Powerful supercomputer peers into the origin of life

Supercomputer simulations at the Department of Energy's Oak Ridge National Laboratory are helping scientists unravel how nucleic acids could have contributed to the origins of life.

A research team led by Jeremy Smith, who directs ORNL's Centre for Molecular Biophysics and holds a Governor's Chair at University of Tennessee, used molecular dynamics simulation to probe an organic chemical reaction that may have been important in the evolution of ribonucleic acids, or RNA, into early life forms.

Certain types of RNA called ribozymes are capable of both storing genetic information and catalysing chemical reactions - two necessary features in the formation of life. The research team looked at a lab-grown ribozyme that catalyzes the Diels-Alder reaction, which has broad applications in organic chemistry.

"Life means making molecules that reproduce themselves, and it requires molecules that are sufficiently complex to do so," Smith said. "If a ribozyme like the Diels-Alderase is capable of doing organic chemistry to build up complex molecules, then potentially something like that could have been present to create the building blocks of life."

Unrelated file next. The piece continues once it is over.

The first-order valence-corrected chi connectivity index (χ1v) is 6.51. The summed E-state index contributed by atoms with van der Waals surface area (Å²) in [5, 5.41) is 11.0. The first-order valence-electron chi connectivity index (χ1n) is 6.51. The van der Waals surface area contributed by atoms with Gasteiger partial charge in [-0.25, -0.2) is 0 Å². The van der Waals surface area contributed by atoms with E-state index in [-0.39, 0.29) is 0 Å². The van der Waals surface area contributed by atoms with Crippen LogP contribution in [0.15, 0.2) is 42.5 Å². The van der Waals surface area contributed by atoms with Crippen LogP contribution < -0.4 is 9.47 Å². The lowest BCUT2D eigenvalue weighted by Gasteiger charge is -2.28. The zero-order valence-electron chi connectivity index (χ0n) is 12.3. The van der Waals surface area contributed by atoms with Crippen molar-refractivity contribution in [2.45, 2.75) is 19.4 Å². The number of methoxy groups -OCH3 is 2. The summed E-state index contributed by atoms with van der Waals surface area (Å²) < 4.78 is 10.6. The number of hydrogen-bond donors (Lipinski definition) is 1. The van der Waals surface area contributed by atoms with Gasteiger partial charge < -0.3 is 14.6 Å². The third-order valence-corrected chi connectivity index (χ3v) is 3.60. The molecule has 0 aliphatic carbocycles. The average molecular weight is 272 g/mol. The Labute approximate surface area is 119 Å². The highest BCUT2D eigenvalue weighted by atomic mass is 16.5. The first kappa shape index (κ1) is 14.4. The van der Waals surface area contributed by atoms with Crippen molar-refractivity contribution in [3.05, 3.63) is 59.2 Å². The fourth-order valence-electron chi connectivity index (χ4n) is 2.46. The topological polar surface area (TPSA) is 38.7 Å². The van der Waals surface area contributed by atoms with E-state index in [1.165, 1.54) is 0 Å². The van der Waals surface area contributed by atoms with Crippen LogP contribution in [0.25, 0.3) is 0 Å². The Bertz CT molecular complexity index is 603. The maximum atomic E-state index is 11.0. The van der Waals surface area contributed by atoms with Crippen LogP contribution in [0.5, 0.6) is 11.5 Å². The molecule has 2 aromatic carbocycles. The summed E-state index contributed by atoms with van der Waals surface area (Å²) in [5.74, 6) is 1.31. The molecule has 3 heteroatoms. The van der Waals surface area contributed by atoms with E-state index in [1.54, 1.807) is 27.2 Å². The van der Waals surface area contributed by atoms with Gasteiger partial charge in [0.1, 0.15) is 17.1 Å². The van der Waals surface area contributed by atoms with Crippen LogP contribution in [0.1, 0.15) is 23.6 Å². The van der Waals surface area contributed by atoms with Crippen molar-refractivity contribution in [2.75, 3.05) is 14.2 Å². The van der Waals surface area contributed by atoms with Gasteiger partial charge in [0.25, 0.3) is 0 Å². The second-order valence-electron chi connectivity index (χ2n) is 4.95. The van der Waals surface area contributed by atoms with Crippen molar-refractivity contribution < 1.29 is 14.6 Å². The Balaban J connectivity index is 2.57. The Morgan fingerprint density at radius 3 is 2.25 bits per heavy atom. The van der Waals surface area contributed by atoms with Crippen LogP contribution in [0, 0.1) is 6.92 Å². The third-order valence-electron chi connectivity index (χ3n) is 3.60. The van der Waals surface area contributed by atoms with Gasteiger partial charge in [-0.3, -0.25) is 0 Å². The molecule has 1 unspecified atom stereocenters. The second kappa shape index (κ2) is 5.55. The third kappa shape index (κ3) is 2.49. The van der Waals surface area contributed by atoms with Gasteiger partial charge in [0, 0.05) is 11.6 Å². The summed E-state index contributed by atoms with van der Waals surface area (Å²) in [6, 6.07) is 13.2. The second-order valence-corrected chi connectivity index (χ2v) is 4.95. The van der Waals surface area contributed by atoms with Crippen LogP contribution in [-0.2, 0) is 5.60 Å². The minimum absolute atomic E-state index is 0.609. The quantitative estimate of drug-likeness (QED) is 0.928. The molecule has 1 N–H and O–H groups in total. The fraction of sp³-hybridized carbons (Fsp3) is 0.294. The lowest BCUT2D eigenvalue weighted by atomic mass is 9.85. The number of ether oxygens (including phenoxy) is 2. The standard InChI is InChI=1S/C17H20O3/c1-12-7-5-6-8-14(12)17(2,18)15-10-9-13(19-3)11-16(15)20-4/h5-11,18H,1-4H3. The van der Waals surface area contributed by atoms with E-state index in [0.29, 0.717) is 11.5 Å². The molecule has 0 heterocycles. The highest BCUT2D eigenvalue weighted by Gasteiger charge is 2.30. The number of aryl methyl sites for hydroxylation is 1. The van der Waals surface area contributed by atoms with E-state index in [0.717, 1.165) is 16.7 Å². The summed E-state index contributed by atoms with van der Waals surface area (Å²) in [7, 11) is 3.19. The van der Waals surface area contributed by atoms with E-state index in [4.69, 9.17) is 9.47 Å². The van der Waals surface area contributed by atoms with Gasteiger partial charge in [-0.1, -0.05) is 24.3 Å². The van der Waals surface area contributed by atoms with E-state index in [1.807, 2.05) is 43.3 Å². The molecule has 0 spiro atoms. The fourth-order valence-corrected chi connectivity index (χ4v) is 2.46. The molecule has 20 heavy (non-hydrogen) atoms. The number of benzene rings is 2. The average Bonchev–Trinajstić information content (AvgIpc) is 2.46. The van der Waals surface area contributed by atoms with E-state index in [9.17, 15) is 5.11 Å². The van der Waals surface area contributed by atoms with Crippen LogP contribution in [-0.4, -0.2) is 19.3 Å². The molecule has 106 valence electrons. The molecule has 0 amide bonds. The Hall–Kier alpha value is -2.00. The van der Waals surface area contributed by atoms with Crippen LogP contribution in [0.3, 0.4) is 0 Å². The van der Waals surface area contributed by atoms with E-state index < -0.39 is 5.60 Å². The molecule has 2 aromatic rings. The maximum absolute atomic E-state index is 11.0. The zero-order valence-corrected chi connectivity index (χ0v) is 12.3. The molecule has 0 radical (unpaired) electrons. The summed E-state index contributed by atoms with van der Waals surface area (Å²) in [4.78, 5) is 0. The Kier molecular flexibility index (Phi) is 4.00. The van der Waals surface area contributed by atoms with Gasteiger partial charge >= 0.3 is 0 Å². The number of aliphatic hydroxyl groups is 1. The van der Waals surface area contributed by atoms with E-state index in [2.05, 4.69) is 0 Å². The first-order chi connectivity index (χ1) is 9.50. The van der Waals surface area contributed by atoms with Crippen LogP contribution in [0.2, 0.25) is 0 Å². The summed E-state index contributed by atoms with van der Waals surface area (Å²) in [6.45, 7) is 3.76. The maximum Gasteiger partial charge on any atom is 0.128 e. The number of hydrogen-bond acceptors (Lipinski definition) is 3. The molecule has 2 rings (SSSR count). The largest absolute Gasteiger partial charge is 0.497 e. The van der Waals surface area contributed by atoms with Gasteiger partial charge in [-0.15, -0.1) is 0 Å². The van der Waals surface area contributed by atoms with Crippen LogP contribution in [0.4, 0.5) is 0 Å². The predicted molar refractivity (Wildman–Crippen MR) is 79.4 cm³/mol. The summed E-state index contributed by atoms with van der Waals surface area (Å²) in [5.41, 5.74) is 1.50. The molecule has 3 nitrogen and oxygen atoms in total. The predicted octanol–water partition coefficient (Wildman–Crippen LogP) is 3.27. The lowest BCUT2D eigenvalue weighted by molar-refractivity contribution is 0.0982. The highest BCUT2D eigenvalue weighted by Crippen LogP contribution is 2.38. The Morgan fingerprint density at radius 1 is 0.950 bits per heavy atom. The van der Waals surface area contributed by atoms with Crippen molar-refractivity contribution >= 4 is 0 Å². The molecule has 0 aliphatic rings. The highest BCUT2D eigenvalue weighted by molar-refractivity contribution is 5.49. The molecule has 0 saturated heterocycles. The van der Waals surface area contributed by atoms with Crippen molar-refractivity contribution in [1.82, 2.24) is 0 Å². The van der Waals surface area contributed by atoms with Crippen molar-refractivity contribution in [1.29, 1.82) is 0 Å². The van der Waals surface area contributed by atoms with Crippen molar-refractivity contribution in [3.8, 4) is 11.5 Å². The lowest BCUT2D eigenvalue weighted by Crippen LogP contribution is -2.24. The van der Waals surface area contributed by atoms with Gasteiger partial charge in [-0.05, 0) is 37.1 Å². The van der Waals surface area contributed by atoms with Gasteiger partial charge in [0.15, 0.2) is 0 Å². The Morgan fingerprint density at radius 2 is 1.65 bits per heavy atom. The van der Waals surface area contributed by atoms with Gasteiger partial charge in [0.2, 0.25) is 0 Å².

The research team found a theoretical explanation for why the Diels-Alder ribozyme needs magnesium to function. Computational models of the ribozyme's internal motions allowed the researchers to capture and understand the finer details of the fast-paced reaction. The static nature of conventional experimental techniques such as chemical probing and X-ray analysis had not been able to reveal the dynamics of the system.

"Computer simulations can provide insight into biological systems that you can't get any other way," Smith said. "Since these structures are changing so much, the dynamic aspects are difficult to understand, but simulation is a good way of doing it."